The Bill & Melinda Gates Foundation performed a study to answer the question: “Can well-crafted student surveys play an important role in evaluating teacher effectiveness?” What researchers discovered is incredibly important not only to students who rate their teachers, but also to parents who want the best educational experience for their child.
Let’s look at this and other studies correlating surveys to teacher effectiveness and quality.
Harvard University, Ronald Ferguson, December 2018
This study found that certain classroom characteristics were linked to teacher quality, and these characteristics could successfully predict student achievement. The scenario presented by the study was a classroom full of students who appeared at a glance to be well-behaved and successfully learning, but in reality were bored because the teacher valued memorization more than understanding. The teacher was actually indifferent to students’ feelings and opinions.
While end-of-year tests scored high enough to keep this teacher in place, there was no love of learning among the students. The reason administration and the teacher didn’t know this? No one asked the students.
Colleges and universities evaluate teaching. These surveys help administrators determine pay increases and promotion opportunities. And students can rate instructors in online surveys that other students use to select which classes/instructors they prefer. Students in elementary and primary schools don’t have this option.
Inside Higher Ed
On the flip side, studies show that student evaluations of teaching are deeply flawed. They bear little relation to teaching effectiveness because they’re biased and unreliable. The study found that students’ biases affect ratings rather than an objective view of a teacher’s capabilities. In essence, a student’s learning experiences are swayed by gender, class size, type of course being taught, and other irrelevant criteria.
Students perceive instructors differently based on characteristics like age, gender, race, and more. As a result, these perceptions could negatively affect outcomes for minority groups while punishing teachers who represent unpopular topics or courses.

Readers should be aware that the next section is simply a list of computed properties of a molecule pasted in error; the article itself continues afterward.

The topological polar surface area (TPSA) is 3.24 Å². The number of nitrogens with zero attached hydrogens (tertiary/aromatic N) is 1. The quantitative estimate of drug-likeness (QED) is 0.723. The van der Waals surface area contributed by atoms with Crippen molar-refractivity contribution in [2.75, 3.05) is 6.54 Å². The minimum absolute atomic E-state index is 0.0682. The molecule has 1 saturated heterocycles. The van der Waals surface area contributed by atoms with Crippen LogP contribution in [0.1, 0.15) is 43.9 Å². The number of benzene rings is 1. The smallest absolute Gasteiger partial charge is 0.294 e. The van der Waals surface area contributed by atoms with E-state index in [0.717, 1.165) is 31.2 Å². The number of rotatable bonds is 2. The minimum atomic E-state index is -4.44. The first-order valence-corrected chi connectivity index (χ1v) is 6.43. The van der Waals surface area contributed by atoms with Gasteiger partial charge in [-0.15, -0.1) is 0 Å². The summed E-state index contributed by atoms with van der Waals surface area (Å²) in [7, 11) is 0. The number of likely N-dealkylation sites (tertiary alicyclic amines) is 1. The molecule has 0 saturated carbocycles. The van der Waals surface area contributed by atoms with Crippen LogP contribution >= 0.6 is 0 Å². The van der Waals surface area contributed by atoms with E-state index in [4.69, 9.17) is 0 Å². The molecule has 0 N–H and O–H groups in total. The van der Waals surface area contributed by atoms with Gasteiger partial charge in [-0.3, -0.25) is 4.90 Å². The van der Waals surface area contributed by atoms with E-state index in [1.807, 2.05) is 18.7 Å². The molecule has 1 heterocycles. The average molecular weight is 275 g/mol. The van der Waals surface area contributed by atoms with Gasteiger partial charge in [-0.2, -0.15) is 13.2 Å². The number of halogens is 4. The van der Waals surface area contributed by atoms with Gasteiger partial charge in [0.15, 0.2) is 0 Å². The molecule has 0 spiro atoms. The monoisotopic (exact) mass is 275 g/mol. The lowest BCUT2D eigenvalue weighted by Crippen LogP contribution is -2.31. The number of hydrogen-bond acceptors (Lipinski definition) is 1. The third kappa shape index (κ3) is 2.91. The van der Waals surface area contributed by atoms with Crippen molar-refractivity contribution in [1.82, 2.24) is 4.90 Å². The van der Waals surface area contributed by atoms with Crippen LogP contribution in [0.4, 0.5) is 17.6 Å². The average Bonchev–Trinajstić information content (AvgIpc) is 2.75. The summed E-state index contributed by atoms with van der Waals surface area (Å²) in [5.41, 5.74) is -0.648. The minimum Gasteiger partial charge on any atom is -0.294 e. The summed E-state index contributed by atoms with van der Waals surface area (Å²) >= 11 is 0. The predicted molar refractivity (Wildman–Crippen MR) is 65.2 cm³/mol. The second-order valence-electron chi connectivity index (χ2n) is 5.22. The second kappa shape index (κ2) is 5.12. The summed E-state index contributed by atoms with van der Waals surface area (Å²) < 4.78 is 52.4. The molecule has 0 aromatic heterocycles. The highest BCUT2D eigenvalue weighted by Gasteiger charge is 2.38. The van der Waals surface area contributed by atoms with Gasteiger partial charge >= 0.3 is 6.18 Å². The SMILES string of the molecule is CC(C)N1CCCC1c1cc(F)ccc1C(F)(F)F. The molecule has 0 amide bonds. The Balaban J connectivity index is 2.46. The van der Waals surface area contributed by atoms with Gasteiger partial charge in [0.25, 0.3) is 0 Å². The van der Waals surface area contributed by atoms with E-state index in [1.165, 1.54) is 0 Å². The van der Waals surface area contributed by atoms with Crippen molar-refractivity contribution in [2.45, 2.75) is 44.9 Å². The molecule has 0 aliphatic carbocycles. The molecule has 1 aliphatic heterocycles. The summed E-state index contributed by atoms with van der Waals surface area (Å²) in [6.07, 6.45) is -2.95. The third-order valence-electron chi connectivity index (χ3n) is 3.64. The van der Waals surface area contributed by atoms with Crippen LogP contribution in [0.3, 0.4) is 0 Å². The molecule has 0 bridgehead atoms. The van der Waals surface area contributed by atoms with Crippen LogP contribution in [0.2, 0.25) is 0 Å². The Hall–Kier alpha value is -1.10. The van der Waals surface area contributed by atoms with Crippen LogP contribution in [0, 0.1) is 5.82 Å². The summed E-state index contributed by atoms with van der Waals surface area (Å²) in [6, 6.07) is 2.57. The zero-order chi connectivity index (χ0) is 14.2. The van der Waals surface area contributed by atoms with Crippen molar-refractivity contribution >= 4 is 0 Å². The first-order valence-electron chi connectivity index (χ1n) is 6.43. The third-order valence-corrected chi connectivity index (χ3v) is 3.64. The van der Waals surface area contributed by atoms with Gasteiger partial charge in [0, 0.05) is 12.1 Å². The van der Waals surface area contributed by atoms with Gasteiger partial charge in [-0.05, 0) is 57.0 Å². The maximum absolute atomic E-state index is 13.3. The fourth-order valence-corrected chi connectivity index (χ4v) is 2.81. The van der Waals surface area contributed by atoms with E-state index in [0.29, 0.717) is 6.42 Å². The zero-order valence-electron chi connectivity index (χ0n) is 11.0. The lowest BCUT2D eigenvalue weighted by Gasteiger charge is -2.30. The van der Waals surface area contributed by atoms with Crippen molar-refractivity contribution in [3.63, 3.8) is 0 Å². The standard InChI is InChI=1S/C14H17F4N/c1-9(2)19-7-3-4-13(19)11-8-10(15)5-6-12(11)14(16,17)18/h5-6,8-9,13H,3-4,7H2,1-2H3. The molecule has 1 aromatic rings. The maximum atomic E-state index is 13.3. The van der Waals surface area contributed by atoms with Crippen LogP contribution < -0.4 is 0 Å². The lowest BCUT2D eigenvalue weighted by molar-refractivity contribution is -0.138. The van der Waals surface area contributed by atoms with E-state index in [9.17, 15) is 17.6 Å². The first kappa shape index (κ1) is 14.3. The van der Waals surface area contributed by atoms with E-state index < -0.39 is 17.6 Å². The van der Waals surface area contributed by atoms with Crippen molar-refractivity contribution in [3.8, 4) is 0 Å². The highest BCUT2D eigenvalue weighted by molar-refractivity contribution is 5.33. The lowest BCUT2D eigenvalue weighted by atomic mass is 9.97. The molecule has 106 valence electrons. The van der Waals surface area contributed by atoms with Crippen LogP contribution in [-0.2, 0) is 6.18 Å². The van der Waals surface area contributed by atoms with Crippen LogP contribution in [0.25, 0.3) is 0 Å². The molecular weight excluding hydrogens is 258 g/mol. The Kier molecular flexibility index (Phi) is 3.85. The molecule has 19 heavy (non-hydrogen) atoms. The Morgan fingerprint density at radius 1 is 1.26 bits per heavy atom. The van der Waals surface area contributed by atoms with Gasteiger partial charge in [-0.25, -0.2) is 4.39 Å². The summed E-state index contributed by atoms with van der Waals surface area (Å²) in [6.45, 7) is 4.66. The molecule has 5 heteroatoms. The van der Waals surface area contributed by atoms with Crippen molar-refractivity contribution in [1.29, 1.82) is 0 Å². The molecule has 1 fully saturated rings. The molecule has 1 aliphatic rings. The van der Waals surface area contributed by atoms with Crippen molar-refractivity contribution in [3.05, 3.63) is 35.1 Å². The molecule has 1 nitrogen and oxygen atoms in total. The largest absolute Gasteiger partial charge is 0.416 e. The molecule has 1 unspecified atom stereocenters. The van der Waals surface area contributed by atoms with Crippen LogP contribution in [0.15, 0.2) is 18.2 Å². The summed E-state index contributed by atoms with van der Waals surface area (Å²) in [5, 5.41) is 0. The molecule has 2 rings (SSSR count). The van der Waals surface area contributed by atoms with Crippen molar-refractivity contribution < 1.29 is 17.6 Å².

Correlating student ratings with teaching quality
Studies show that students evaluating teachers (SET) are notoriously unreliable and biased. They should not be relied upon to make staffing decisions or tenure options. Unreliable student surveys disadvantage faculty, and punishes those who teach less “popular” courses.
As part of the above study, researchers wanted to answer the question, “If SETs are valid, reliable, and unbiased, what next?” How do administrators interpret SET scores without a level of bias and a fair basis to judge teachers’ performance? The study reports that even under “ideal” circumstances, SETs “still yield an ‘unacceptably high error rate.'”
The study goes on to say that the correlation between student ratings and teaching quality is “far, far stronger than even the most optimistic empirical research can support.” If this is the case, then SETs lead to correct decisions. In essence, this means the teachers with the highest evaluations are most likely the poorest teachers and those with the lowest scores are “better than the typical instructor.”
Take teacher evaluations with a grain of salt
Educational administrators should take student ratings of quality of instruction with a grain of salt. Studies show these surveys are biased and unreliable. However, administrations still use these evaluations to determine staffing and more because they’re both easy and inexpensive to capture and evaluate compared with other teaching assessments for quality.
The evidence cautions evaluating the results. Studies are split between an active computation of teachers and technology-based simulations of teacher scores. When studies simulate scores and compare job candidates across a field, they found faculty who were underperforming compared to their peers. What they found was that SET scores don’t correlate with quality or student learning. Thus, teacher surveys don’t always lead to a determination of teacher quality.
Even high scorers on the SET can be identified as “poor teachers.” The above research found that “19 percent of those with SET scores above the 95th percentile are no better than the median professor at teaching.”
What does this mean for evaluating teachers’ quality? In essence, you can’t filter out idiosyncrasies in teacher surveys. What you can do is construct surveys that focus on independent evaluations, interviews with students, teacher observations, and peer reviews of teaching materials. This gives you a more accurate picture of a teacher’s proficiency than SET scores alone.
Surveying students, parents, teachers, and peers can give you a more accurate picture of teaching quality. Still, expect some bias and variations. To get a more accurate picture of teaching proficiency, use multiple forms of assessment to discover a teacher’s true performance.